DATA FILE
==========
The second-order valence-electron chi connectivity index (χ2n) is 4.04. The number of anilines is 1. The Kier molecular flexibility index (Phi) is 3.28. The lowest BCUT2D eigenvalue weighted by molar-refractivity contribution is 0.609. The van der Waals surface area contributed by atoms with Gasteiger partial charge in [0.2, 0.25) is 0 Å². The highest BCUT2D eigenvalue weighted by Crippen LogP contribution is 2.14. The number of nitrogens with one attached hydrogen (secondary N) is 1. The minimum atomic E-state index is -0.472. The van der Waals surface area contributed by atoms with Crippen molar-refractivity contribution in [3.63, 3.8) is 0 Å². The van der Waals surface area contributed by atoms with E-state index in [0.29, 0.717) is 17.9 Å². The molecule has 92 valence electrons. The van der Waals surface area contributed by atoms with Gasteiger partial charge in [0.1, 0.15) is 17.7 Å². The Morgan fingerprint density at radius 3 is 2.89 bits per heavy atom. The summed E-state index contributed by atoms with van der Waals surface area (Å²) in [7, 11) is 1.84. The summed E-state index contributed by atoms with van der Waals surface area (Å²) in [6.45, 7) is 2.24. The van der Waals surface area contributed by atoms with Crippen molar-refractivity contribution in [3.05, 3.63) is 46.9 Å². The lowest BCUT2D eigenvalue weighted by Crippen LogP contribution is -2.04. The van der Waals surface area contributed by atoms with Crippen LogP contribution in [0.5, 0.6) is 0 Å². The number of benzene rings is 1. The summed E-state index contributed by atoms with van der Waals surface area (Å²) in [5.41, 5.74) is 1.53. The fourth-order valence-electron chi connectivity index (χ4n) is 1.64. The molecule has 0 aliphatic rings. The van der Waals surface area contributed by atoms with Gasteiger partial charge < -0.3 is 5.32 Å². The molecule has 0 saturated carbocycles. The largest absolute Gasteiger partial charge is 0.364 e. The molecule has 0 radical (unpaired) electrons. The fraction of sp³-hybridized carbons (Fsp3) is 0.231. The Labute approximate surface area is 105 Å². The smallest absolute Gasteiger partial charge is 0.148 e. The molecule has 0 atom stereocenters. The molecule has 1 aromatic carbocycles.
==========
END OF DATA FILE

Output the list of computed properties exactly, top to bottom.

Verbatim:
The second-order valence-electron chi connectivity index (χ2n) is 4.04. The number of anilines is 1. The Kier molecular flexibility index (Phi) is 3.28. The lowest BCUT2D eigenvalue weighted by molar-refractivity contribution is 0.609. The van der Waals surface area contributed by atoms with Gasteiger partial charge in [0.2, 0.25) is 0 Å². The highest BCUT2D eigenvalue weighted by Crippen LogP contribution is 2.14. The number of nitrogens with one attached hydrogen (secondary N) is 1. The minimum atomic E-state index is -0.472. The van der Waals surface area contributed by atoms with Crippen molar-refractivity contribution in [3.63, 3.8) is 0 Å². The van der Waals surface area contributed by atoms with E-state index in [0.29, 0.717) is 17.9 Å². The molecule has 92 valence electrons. The van der Waals surface area contributed by atoms with Gasteiger partial charge in [0.1, 0.15) is 17.7 Å². The Morgan fingerprint density at radius 3 is 2.89 bits per heavy atom. The summed E-state index contributed by atoms with van der Waals surface area (Å²) in [7, 11) is 1.84. The summed E-state index contributed by atoms with van der Waals surface area (Å²) in [6.45, 7) is 2.24. The van der Waals surface area contributed by atoms with Crippen molar-refractivity contribution in [3.05, 3.63) is 46.9 Å². The lowest BCUT2D eigenvalue weighted by Crippen LogP contribution is -2.04. The van der Waals surface area contributed by atoms with Crippen LogP contribution in [0.5, 0.6) is 0 Å². The number of benzene rings is 1. The summed E-state index contributed by atoms with van der Waals surface area (Å²) in [5.41, 5.74) is 1.53. The fourth-order valence-electron chi connectivity index (χ4n) is 1.64. The molecule has 0 aliphatic rings. The van der Waals surface area contributed by atoms with Gasteiger partial charge < -0.3 is 5.32 Å². The molecule has 0 saturated carbocycles. The largest absolute Gasteiger partial charge is 0.364 e. The molecule has 0 radical (unpaired) electrons. The fraction of sp³-hybridized carbons (Fsp3) is 0.231. The Labute approximate surface area is 105 Å². The smallest absolute Gasteiger partial charge is 0.148 e. The molecule has 0 atom stereocenters. The molecule has 1 aromatic carbocycles.